Engineering announces $5,000 Storer Entrepreneurial Award winner
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Karthik Ramachandran says that students are paying too much for textbooks, with prices having risen by some 186 percent over the past two decades alone. He says BookBox can do something about that.
BookBox—a student business plan for a company using vending machines and low prices to move used college textbooks—is the winner of the University of Iowa College of Engineering’s 2011-12 Hubert E. Storer Engineering Student Entrepreneurial Start-up Award.
The winning company’s founders and officers are Ramachandran and Serghei Dacin, both seniors majoring in chemical engineering.
Their company is designed to offer a better way to buy and sell books by paying students higher prices than competing book stores for used books and reselling the books at a 10- to 15 percent discount below competitors’ pricing.
“When performing competitive analysis, few companies are able to provide the depth of service that BookBox will," Ramachandran says. "Also, BookBox will primarily target undergraduate students, yet the possibilities for expanding the service to graduate students will also be explored more.”
Dacin says the BookBox business plan is a win-win situation for both college students and the company because the latter avoids labor costs by using vending machines, passing the savings along to students.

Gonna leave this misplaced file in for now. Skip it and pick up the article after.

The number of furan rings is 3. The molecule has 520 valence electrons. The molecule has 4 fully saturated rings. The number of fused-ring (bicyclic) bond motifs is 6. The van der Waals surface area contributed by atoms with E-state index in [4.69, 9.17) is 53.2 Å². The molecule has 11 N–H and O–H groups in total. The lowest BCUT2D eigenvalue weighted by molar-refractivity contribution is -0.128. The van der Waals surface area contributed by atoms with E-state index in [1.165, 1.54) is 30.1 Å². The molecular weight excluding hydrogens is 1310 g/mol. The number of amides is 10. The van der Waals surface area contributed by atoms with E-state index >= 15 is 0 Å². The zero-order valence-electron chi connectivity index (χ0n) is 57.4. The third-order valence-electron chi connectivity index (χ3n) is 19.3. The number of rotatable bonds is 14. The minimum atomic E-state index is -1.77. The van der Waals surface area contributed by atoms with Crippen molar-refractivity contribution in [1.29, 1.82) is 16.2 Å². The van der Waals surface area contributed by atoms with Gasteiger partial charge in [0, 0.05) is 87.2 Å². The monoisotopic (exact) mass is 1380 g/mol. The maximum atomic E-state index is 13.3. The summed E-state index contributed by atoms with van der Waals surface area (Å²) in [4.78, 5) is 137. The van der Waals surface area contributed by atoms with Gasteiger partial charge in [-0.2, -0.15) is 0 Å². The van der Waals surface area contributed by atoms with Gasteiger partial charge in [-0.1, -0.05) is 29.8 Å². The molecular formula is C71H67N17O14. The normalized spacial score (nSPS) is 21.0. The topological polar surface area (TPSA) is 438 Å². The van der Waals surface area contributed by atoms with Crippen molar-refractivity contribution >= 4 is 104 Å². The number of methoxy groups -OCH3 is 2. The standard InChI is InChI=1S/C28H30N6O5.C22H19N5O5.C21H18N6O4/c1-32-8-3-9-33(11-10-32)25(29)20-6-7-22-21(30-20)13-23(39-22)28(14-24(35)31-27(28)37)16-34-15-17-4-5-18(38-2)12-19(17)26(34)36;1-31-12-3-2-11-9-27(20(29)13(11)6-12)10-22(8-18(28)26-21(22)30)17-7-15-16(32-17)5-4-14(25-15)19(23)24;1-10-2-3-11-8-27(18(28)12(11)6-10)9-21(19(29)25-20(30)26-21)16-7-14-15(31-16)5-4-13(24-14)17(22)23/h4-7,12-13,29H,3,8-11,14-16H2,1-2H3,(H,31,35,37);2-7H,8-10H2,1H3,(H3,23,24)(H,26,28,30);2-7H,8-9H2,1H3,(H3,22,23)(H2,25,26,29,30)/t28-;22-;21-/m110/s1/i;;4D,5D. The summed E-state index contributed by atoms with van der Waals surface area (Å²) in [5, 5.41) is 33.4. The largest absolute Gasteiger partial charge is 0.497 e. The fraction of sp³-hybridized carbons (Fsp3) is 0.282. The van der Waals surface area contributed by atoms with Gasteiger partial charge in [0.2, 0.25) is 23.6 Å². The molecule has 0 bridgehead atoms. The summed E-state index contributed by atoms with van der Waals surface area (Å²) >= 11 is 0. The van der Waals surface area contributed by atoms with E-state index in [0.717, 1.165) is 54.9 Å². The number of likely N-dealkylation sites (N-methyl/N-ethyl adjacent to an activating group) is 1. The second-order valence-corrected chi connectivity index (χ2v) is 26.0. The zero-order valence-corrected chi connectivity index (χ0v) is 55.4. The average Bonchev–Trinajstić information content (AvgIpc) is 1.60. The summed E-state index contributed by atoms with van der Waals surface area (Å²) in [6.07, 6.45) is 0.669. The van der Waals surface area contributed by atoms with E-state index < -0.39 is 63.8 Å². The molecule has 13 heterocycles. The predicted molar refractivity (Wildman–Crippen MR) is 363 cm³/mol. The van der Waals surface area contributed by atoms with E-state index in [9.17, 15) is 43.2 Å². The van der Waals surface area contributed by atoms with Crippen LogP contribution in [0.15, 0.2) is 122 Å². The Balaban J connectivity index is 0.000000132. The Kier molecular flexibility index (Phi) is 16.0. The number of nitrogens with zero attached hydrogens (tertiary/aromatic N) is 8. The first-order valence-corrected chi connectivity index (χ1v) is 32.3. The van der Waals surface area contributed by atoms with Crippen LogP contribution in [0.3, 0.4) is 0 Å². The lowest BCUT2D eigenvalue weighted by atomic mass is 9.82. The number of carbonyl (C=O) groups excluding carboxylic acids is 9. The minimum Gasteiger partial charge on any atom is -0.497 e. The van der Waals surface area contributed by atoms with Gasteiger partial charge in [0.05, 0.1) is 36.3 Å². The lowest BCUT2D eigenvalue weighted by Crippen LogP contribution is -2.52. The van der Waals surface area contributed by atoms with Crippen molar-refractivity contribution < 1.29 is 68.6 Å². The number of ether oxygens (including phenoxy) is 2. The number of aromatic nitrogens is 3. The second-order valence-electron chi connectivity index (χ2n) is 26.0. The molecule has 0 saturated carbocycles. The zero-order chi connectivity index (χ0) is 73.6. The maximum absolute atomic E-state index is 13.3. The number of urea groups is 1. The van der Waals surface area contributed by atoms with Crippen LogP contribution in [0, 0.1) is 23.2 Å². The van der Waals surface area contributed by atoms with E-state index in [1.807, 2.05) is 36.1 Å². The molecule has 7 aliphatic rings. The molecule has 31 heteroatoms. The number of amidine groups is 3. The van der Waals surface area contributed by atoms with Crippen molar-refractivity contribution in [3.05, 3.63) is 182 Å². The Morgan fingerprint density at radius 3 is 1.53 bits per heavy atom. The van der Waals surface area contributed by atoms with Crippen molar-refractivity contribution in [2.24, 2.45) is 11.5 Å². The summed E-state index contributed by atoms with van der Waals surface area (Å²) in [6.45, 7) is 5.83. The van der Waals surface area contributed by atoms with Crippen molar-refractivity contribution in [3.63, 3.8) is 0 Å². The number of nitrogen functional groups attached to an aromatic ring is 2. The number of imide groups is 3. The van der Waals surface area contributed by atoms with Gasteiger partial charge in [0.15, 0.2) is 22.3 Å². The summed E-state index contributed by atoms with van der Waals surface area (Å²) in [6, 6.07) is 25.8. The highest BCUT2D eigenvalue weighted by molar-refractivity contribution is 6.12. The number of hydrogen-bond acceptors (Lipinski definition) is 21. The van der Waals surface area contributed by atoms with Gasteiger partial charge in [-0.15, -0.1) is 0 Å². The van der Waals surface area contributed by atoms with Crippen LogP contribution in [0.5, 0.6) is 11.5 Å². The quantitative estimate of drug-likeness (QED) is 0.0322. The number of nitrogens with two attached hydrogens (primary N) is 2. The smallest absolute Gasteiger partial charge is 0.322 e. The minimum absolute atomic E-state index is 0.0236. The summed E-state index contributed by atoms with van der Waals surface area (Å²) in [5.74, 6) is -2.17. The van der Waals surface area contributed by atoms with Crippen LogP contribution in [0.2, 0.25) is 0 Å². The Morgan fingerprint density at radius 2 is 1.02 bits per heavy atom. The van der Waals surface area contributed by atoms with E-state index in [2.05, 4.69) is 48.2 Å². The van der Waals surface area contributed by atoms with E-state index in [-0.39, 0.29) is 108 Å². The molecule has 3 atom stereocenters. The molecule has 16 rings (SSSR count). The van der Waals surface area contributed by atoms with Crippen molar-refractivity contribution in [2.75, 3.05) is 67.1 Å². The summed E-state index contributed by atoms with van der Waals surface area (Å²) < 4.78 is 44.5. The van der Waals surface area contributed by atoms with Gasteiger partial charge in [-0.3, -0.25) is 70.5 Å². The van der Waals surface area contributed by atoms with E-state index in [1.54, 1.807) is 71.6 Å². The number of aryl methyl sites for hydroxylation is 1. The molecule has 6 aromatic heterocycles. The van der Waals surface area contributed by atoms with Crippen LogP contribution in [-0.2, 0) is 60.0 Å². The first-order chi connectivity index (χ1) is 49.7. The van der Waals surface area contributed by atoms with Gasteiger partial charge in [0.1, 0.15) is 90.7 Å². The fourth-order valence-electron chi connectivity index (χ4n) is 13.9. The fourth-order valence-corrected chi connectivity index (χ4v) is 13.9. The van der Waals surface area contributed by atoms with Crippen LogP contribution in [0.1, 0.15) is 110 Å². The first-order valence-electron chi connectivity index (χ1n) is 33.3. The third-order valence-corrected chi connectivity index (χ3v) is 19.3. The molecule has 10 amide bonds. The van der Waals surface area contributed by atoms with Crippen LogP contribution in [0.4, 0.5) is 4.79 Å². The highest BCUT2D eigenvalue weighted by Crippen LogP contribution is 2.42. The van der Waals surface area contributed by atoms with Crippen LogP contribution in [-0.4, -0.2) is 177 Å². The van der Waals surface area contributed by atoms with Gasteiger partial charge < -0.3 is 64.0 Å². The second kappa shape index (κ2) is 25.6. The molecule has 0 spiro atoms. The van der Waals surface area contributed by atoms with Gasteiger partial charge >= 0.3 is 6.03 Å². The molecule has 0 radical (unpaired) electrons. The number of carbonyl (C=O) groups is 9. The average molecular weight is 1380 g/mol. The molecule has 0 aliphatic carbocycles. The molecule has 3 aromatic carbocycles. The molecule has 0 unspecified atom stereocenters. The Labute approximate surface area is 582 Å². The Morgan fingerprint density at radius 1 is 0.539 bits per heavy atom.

“A website platform will be used conveniently for reserving in advance the books that students need for renting, buying, or selling. Upon easy check out online, they could pick up or drop off a textbook at a BookBox nearby,” says Dacin.
Dacin and Ramachandran say that BookBox, by offering low prices and merchandise that customers can see in seconds, has the potential to outsell its competitors because brick-and-mortar bookstores sell mostly new books and overprice their used inventory. Also, online stores carry limited information about the condition and edition of their books, including popular sites like Amazon that carry few brand-name books and often refer customers to third-party vendors.
The annual award, established in 2002 and funded by an endowed gift from College of Engineering alumnus Hubert E. Storer, provides $5,000 of initial financial support for a College of Engineering student technological business plan.